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If your company has invested in SEO, it’s likely you’ve heard the term “canonical tags” come up.
Implemented properly, canonical tags help guide Google toward understanding and ranking the right pages for your website.
Implemented improperly (or worse, not at all), and you may end up with Google indexing identical, duplicate pages for your website. This causes an unfortunate problem known as “index bloat,” where Google indexes dozens, hundreds, or thousands of pages you don’t want indexed—making it harder for customers to find the page they need.
Properly setting up your canonical tags is a SEO best practice and an important task in website content management.
Below we’ll explain exactly what canonical tags are, why you need them, and the best practices to follow when adding them to your Sitecore implementation.
What is a canonical tag?
A canonical tag lives in the code for individual pages on your website. A canonical tag serves a single purpose. It tells search engines which URL on your website represents the “master” version of the page.
In other words, a canonical tag tells search engines which page they should display in the search results.
Why do you need canonical tags?
Canonical tags are important because search engines view URLs differently than humans. They see each URL on your website as distinct, even in those cases where to humans, it’s obvious that the URLs represent the same page.
For example, we would clearly view both www.example.com/home and example.com as the same page, but Google would view these as distinct URLs.
Without a canonical tag, Google may index both of these pages as distinct search results. For an isolated page, this doesn’t seem like such a big deal. But when you consider the entire universe of your website—particularly if you have a very large website—the problems become evident.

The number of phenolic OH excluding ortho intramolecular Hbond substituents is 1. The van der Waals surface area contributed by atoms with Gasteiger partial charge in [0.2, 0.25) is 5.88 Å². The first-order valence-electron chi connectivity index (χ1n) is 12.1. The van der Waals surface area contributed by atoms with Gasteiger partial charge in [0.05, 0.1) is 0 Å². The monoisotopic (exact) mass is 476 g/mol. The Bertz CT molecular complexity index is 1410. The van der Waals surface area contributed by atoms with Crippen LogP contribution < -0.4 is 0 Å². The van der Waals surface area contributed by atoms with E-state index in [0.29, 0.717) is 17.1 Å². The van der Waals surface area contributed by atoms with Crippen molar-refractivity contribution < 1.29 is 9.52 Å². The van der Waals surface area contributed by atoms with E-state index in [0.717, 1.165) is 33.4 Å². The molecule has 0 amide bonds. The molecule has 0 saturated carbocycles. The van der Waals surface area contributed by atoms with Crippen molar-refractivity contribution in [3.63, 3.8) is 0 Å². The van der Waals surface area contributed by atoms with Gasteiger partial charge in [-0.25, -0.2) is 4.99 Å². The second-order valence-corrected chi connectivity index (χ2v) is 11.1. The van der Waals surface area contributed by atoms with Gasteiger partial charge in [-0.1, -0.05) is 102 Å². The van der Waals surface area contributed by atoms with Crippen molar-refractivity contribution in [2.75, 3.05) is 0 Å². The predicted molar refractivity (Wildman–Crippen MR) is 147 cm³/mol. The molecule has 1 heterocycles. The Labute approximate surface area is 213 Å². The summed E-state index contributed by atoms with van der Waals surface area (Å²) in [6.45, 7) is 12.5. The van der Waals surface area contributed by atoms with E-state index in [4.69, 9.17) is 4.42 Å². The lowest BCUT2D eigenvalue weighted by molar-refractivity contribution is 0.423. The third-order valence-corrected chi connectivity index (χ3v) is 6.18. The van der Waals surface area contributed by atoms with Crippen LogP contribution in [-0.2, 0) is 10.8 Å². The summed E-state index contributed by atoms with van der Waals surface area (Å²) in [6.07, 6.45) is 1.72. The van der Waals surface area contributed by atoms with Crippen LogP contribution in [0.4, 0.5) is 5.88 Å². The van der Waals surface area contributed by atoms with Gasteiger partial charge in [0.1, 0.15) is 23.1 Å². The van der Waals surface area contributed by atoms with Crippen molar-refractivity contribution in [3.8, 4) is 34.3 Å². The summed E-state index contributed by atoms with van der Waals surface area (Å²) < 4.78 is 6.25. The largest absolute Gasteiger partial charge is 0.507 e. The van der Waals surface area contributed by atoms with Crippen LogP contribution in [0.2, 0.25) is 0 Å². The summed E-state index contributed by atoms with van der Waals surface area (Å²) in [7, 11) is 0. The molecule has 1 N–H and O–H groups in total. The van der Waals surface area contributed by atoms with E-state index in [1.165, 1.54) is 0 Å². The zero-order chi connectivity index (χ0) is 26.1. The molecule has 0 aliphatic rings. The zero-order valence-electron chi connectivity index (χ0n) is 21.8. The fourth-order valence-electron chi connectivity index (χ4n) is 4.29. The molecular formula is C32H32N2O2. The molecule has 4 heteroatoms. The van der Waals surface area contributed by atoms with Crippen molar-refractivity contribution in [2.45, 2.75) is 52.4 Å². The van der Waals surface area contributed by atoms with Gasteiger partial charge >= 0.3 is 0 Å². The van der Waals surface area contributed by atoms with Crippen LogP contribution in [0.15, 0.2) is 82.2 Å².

Here are a few common examples where missing canonical tags cause SEO issues:
- Ecommerce websites: If you run an ecommerce site with multiple variations of a product and don’t use canonical tags, Google may display multiple pages for the same product based on those variations. You might have different URLs like size and color, such as example.com/dress-shirt-red and example.com/dress-shirt-red-medium. Google views each of these as different URLs and will index them accordingly, so you need to add a canonical tag.
- Multiple domains: If you own multiple domains, you can map them to the same site in Sitecore. This not only includes distinct domains like yourwebsite.com and yourotherwebsite.com, but also www and non-www versions.
- Aliases: Sitecore automatically creates URLs using an organizational folder structure for your site. This is ideal for your website structure from a SEO perspective, as it makes it easy for Google to understand the various URLs and their relationship to each other, but it can result in long URLs, particularly for product variants, e.g. yourwebsite.com/category/product-line/product-name. If you create aliases for an item in Sitecore, such as yourwebsite.com/product-name, all of your aliases will be exposed to the search engines as completely different URLs. You need to add a canonical tag to the original page.
- URL normalization: Sitecore allows mixed case URLs. This means a capitalized version of your URL will show the same content as a lowercase URL to users (e.g. yourwebsite.com/About-Us vs. yourwebsite.com/about-us, but search engines will see these as separate pages. Add canonical tags to indicate the correct version of the page.
The risk of ignoring canonical tags
Now, you may be thinking, “Is this really so bad? If Google indexes more of my pages, doesn’t that mean I have more chances to rank in the search results?”